In his colourful LinkedIn profile, Charles Kinuthia, the Kenyan man who was this week convicted by a Kigali court of fleecing Rwandans, describes himself as an “accomplished and distinguished” chief executive officer of a “new national franchise company”, an entrepreneur, motivational speaker, leadership trainer, educator and mentor.
Kinuthia further says that he was recently honoured with a PhD in the humanities, without mentioning the awarding institution. Besides hopping from one job to another, he offers sketchy details on how he has made his great fortune. Asked about what he does specifically, Kinuthia has previously said that he owns a software company “and several other companies here and there that we run around the world”, without divulging details.
But even more spectacular is how, in 10 short years, Kinuthia transitioned from a jobless immigrant to a globe-trotting trainer, who gives talks to entrepreneurs on wealth fitness.
As though that were not incredible enough, he belongs to the same club as Jeff Balagna, CEO of Team Car Care, who owns retail, technology, hospitality and healthcare service companies, among other globally acclaimed entrepreneurs.
Kinuthia claims that one doesn’t have to have gone to school to be able to work the complex mathematics involved in accounting and tax business.
“You just need to get people who are smarter than you and have them do the job for you,” he told K24 TV two years ago.
“I was born and raised in Kenya, and spent a significant part of my life in Australia,” his profile reads. Kinuthia also claims to have lived “temporarily” in Finland, where he won a full scholarship to the University of Helsinki to study for his Bachelor’s degree in business management.
The highlight of his high-flying career, according to the profile, is his company, One Stop Tax Services Inc, a “national income tax preparation franchise”, which he founded in 2006 after his relocation to Texas from Australia.
That’s not all. Kinuthia says he is the chairperson of Montgomery-based Lone Star College Business Management Advisory Board, which is “one of the largest and fastest growing community colleges in Texas”.
It’s not by accident that he employs superlatives and other catchy phrases to describe himself and his achievements. Kinuthia is as crafty as he is street-smart, which perhaps explains why he has been invited to many talk shows on TV locally and abroad.
His life, though, has not always been on the fast lane. Kinuthia and his siblings grew up in poverty in Nakuru County, with a jobless mother and an absentee father. He studied at Utumishi High School, where he performed dismally in the Form Four examination, following many days spent out of the classroom.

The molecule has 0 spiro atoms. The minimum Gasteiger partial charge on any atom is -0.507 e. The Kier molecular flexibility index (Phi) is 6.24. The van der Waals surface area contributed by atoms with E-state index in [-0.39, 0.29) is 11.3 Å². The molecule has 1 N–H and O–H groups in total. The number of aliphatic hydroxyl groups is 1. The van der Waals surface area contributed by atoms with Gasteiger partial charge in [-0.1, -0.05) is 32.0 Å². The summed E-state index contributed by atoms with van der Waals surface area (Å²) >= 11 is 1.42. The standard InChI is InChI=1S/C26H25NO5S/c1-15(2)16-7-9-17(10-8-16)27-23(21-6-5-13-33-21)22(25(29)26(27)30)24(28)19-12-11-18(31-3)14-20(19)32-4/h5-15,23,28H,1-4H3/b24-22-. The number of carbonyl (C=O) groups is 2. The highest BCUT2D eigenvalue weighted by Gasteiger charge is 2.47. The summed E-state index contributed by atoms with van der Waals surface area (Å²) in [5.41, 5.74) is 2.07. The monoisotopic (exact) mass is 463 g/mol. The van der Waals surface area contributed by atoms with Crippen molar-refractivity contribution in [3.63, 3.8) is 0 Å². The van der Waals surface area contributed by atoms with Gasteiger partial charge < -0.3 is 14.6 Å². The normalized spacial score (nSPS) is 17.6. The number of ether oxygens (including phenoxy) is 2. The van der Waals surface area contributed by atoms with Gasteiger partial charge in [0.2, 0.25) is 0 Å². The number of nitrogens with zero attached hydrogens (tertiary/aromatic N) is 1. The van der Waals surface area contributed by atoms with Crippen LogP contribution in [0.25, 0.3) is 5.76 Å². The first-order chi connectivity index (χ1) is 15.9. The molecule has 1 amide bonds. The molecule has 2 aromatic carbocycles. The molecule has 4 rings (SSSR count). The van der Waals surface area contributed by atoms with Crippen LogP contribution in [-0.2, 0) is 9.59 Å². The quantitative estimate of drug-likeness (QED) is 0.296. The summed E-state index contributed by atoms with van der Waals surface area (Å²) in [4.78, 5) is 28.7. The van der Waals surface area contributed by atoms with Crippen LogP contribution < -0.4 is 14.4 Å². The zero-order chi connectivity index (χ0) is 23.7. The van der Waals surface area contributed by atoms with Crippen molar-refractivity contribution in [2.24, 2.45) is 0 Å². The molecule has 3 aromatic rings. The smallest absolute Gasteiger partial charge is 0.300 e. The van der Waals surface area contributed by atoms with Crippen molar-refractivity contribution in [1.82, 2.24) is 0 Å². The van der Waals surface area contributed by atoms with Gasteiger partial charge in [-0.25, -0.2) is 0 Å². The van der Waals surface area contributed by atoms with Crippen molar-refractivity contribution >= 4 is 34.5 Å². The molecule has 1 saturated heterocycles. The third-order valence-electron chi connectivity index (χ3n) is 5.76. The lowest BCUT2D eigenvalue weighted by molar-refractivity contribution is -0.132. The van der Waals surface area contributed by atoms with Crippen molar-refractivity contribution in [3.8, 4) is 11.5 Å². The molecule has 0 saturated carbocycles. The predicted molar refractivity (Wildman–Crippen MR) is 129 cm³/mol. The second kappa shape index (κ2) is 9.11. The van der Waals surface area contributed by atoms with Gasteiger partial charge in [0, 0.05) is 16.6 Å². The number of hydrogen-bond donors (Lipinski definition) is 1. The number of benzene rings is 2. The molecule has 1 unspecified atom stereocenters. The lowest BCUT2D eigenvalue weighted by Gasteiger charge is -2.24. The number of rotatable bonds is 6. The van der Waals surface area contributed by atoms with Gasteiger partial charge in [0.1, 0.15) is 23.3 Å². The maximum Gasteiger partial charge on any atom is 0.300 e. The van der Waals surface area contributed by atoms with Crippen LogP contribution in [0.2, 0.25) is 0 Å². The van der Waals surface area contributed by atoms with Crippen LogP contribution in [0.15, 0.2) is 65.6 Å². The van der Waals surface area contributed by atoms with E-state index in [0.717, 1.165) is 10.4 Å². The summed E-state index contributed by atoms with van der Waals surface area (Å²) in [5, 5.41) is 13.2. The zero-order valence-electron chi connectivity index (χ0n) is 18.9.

It is from these thin fortunes that his aggressiveness was nurtured, he says. Determined to advance his education, he applied for a scholarship at the University of Helsinki. Thankfully, he was invited for an interview.
Kinuthia passed his admission exam and got a placement. That was taken care of. But he would soon come face to face with the tough reality of being jobless in a foreign country and without anyone to turn to.
“I befriended a Ghanaian guy who allowed me to sleep on the floor of his living room for weeks as I looked for a job. I was lucky to be employed as a cleaner in restrooms at restaurants, bars and banks,” he narrated to a local TV station.
Before his return to Kenya in 2017, Kinuthia had spent 14 years outside the country as he sought to liberate his family out of poverty. Today, his entire family has relocated to the US, thanks to him. Ironically, Kinuthia was the black sheep of his family, which he has admitted on the record.
His pie started to crumble when he organised a highly publicised wealth conference in Kigali in May. Thousands of young Rwandans flocked the Kigali Convention Centre, lured by the Sh20,000 that was promised as an incentive for attending.
There was a twist though. The Sh20,000 that had been promised would not be in cash, as implied, but in terms of value for attendance.
Owing to the huge number of delegates, the police cancelled the event for security reasons. The participants sued the organisers for scamming them.
This week, a Kigali court found Kinuthia guilty of swindling Rwandans of money in fees (Sh500) for the event that never took place, sentencing him to two years in jail with a fine of Sh325,000.
His three accomplices — two Kenyan women and a Rwandan man — were, however, acquitted.
But is it practical to train people to be wealthy? Kinuthia believes it is.
"There is a lot of information out there, it’s what you do with the information that matters," he told Citizen TV last year, noting, that most people are ‘‘not ready to pay the price to be successful.
On the legacy he wants to leave behind, Kinuthia hopes ‘‘to inspire, ignite and impact’’ people’s lives. For now though, that will be put on ice as he serves his jail term in Rwanda. His lawyer Evode Kayitana is petitioning the Kenyan government to intervene and rescue his client.